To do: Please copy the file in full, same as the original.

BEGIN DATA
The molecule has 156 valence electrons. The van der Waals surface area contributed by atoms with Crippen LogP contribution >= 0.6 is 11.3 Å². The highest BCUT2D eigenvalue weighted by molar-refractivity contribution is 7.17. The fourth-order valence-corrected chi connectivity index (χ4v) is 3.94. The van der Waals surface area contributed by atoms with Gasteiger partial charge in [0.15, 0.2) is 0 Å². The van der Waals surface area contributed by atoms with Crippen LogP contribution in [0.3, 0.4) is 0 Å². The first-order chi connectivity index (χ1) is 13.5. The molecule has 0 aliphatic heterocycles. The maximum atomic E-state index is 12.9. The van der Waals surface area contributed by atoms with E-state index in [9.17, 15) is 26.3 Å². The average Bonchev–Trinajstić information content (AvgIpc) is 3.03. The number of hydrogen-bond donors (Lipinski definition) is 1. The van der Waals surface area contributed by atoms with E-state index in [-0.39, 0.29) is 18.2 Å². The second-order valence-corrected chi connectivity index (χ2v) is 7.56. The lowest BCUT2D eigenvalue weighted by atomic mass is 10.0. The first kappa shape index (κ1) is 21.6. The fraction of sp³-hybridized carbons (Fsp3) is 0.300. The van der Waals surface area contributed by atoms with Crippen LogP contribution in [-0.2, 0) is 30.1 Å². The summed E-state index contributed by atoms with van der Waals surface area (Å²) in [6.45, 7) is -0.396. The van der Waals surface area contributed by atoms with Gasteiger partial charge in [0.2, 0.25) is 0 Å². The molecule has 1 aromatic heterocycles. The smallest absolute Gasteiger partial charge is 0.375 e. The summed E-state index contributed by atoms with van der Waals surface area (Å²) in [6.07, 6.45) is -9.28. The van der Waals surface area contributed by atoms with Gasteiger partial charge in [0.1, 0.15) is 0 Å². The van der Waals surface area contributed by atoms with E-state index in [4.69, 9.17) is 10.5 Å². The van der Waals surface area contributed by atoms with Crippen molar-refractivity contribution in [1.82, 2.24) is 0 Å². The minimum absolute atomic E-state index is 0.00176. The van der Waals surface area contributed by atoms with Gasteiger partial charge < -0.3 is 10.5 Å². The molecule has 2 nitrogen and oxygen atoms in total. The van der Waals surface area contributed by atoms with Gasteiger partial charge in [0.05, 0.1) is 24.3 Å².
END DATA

The molecule has 156 valence electrons. The van der Waals surface area contributed by atoms with Crippen LogP contribution >= 0.6 is 11.3 Å². The highest BCUT2D eigenvalue weighted by molar-refractivity contribution is 7.17. The fourth-order valence-corrected chi connectivity index (χ4v) is 3.94. The van der Waals surface area contributed by atoms with Gasteiger partial charge in [0.15, 0.2) is 0 Å². The van der Waals surface area contributed by atoms with Crippen LogP contribution in [0.3, 0.4) is 0 Å². The first-order chi connectivity index (χ1) is 13.5. The molecule has 0 aliphatic heterocycles. The maximum atomic E-state index is 12.9. The van der Waals surface area contributed by atoms with E-state index in [9.17, 15) is 26.3 Å². The average Bonchev–Trinajstić information content (AvgIpc) is 3.03. The number of hydrogen-bond donors (Lipinski definition) is 1. The van der Waals surface area contributed by atoms with E-state index in [-0.39, 0.29) is 18.2 Å². The second-order valence-corrected chi connectivity index (χ2v) is 7.56. The lowest BCUT2D eigenvalue weighted by atomic mass is 10.0. The first kappa shape index (κ1) is 21.6. The fraction of sp³-hybridized carbons (Fsp3) is 0.300. The van der Waals surface area contributed by atoms with Crippen LogP contribution in [-0.2, 0) is 30.1 Å². The summed E-state index contributed by atoms with van der Waals surface area (Å²) in [6.45, 7) is -0.396. The van der Waals surface area contributed by atoms with Gasteiger partial charge in [0.2, 0.25) is 0 Å². The molecule has 1 aromatic heterocycles. The smallest absolute Gasteiger partial charge is 0.375 e. The summed E-state index contributed by atoms with van der Waals surface area (Å²) in [6.07, 6.45) is -9.28. The van der Waals surface area contributed by atoms with Gasteiger partial charge in [0.1, 0.15) is 0 Å². The van der Waals surface area contributed by atoms with E-state index in [4.69, 9.17) is 10.5 Å². The van der Waals surface area contributed by atoms with Crippen molar-refractivity contribution in [1.82, 2.24) is 0 Å². The minimum absolute atomic E-state index is 0.00176. The van der Waals surface area contributed by atoms with Gasteiger partial charge < -0.3 is 10.5 Å². The molecule has 2 nitrogen and oxygen atoms in total. The van der Waals surface area contributed by atoms with Gasteiger partial charge in [0.05, 0.1) is 24.3 Å².